Duties of a Trustee
Is It Possible To Be A Trustee And Executor Simultaneously?
Yes, it is possible for one to serve as both estate executor and trustee simultaneously, and this is commonly done in estate planning, but the individual who is appointed must meet all the legal requirements that are specified for an executor and also for a trustee.
Is A Trustee Allowed To Sell Property That Is Held In A Trust?
In general, a trustee has an obligation to preserve trust property, and as such the trustee may not have the power to sell it; thus a trustee should always receive an assurance before a sale to ensure the power of sale is one that can be exercised.
Do Beneficiaries Have A Legal Right To View The Trust?
Contrary to popular opinion, a beneficiary may be able to do more than just simply wait it out till the trust distributes. While the trustee is the holder of the legal title to the assets in the trust, the beneficiary does have certain rights.
Who Is The Owner Of The Property In A Trust?
When a trust is created, the owner of the property, sometimes referred to as the ‘trustor,’ ‘grantor,’ or ‘settlor,’ will transfer the legal ownership to another entity such as an institution, or a person that is referred to as the ‘trustee.’ The trustee is then the manager of the property for the benefit of the beneficiary. It is common for a trustee to be paid for her or his services.
Is It Possible For An Attorney To Serve As The Trustee?
During the process of drafting a trust, attorneys are legally allowed to discuss the process and to inform their client of the option for an attorney to serve as the trustee even. But the attorney must always honor their duty to a client and recommend the most ideal fiduciary to their client.
What Is The Allowable Time Frame For An Executor Of A Will To Settle An Estate?
The probate process can possibly be handled in as few as six months, but could possibly take a year or more to resolve. If an executor fails to perform his or her duties in a timely manner, or if the estate is complicated, it could delay the process. Additionally, poor management such as distribution of assets before settling with creditors, or settling taxes, could put the executor into a situation where he or she is personally liable for owed monies.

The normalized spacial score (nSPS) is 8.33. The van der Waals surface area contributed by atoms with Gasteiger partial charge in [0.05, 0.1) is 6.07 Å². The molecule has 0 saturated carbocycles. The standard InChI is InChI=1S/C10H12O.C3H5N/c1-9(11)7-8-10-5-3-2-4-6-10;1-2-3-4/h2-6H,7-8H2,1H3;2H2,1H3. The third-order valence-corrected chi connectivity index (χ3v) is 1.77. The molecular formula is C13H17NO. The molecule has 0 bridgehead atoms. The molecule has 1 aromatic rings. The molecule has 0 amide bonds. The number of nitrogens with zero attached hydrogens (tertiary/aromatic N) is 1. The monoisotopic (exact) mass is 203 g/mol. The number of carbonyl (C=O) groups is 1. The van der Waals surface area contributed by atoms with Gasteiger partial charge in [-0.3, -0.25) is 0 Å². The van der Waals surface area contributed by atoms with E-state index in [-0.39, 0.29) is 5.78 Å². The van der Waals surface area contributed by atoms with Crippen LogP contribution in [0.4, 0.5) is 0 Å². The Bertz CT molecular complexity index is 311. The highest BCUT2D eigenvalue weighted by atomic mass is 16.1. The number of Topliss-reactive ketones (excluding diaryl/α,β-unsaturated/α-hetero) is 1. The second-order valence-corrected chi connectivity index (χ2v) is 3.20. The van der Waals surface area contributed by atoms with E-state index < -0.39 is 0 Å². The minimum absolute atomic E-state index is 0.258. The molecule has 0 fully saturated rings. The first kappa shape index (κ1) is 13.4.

After A Death, How Does The Trust Process Work?
Closing a trust after a death is similar to the probate process for a will. Regarding a will, the decedent has previously named an executor who will be in charge of gathering his or her assets and distributing them to the beneficiaries. Payment for these services typically comes via the probate estate, essentially from cash or assets not transferred to the trust during the decedent’s life.
Is It Possible For An Executor To Change The Beneficiary?
An executor does not have the authority or legal power to change any terms of a will. By law, the executor must simply follow the instructions of the will, and perform his or her duties accordingly. If the beneficiaries feel the need to make arrangements afterward, they may be able to reach an agreement on their own for no beneficiary is legally bound to accept an inheritance, or all of it. This is an arrangement that would be between beneficiaries after the will has been executed and distributions have been made. But the executor has no authority to make changes or adjustments whatsoever.
What Are The Rights Of A Beneficiary?
Trust beneficiaries always maintain certain specific rights in regard to the trust. Their rights are dependent on the type of trust, type of beneficiary, as well as the detailed provisions of the trust, and according to any state laws that could be in effect.
A current beneficiary is one who is currently holding an interest in and is entitled to income and principal derived from the trust. Additionally, a remainder or contingent beneficiary has an interest in the trust that begins after any current beneficiaries’ interest is completed.
There are basic provisions contained within a trust that will point to which beneficiaries shall be entitled to an accounting of trust activities and under what circumstances. In regard to a revocable trust, it can contain some provisions that require accounting only to the specific current beneficiaries of the trust such as the grantor or grantors during their lifetime. Sometimes however, an accounting to select contingent beneficiaries is also required.
As always, state law and detailed terms of a trust will play a part as well and dictate the specific rights of a beneficiary. Some of the most common rights awarded to beneficiaries of irrevocable trusts are as follows: payment, right to information, right to an accounting, removal of the trustee, and termination of the trust.
For more information on Duties of Trustee in Texas, a free initial consultation is your next best step. Get the information and legal answers you are seeking by calling (512) 288-3200 today.